Date of Original Version
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Abstract or Description
Multirate refresh techniques exploit the nonuniformity in retention times of DRAM cells to reduce the DRAM refresh overheads. Such techniques rely on accurate profiling of retention times of cells, and perform faster refresh only for a few rows which have cells with low retention times. Unfortunately, retention times of some cells can change at runtime due to Variable Retention Time (VRT), which makes it impractical to reliably deploy multirate refresh.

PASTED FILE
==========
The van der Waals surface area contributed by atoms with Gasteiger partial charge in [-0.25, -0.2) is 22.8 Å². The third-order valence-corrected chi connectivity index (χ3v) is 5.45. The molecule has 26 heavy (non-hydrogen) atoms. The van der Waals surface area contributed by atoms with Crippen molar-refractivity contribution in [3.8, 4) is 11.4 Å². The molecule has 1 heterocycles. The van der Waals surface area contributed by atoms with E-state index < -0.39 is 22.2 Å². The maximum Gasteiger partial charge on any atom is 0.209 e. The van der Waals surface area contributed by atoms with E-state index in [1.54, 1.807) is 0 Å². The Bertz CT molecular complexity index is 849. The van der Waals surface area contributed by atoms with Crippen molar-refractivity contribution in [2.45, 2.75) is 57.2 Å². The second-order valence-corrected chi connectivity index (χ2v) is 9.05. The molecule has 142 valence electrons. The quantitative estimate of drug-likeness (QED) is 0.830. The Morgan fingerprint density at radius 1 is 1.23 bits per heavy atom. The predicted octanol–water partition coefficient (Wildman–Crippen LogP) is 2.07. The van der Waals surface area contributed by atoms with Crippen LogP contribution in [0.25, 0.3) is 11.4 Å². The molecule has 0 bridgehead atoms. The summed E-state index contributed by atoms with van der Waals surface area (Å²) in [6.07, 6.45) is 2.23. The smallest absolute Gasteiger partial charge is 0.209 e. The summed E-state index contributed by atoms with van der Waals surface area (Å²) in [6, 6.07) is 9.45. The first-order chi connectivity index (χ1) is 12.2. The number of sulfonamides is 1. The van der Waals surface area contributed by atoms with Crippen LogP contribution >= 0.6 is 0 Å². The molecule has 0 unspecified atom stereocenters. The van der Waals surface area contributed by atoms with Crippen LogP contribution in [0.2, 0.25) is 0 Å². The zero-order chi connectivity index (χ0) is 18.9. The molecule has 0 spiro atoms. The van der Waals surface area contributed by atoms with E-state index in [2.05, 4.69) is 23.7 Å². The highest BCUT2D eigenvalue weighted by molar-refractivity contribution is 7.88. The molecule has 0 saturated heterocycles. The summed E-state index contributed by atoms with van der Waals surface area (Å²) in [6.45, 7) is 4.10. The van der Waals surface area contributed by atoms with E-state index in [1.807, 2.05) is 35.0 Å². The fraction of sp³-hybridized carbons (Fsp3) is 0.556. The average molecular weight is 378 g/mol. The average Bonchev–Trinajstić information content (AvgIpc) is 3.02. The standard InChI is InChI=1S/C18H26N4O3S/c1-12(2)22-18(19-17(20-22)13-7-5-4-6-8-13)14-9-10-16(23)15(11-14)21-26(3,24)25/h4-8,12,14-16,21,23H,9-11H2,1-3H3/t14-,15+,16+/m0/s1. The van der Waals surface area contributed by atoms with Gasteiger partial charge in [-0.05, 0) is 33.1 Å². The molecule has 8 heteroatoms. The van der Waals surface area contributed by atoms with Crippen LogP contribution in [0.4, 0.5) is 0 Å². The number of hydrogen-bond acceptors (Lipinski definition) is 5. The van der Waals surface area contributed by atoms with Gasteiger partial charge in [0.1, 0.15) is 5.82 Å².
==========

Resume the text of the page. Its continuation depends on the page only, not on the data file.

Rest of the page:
Based on experimental data from 24 DRAM chips, we develop architecture-level models for analyzing the impact of VRT. We show that simply relying on ECC DIMMs to correct VRT failures is unusable as it causes a data error once every few months. We propose AVATAR, a VRT-aware multirate refresh scheme that adaptively changes the refresh rate for different rows at runtime based on current VRT failures. AVATAR provides a time to failure in the regime of several tens of years while reducing refresh operations by 62%-72%.
Proceedings of the IEEE/IFIP International Conference on Dependable Systems and Networks (DSN), 2015.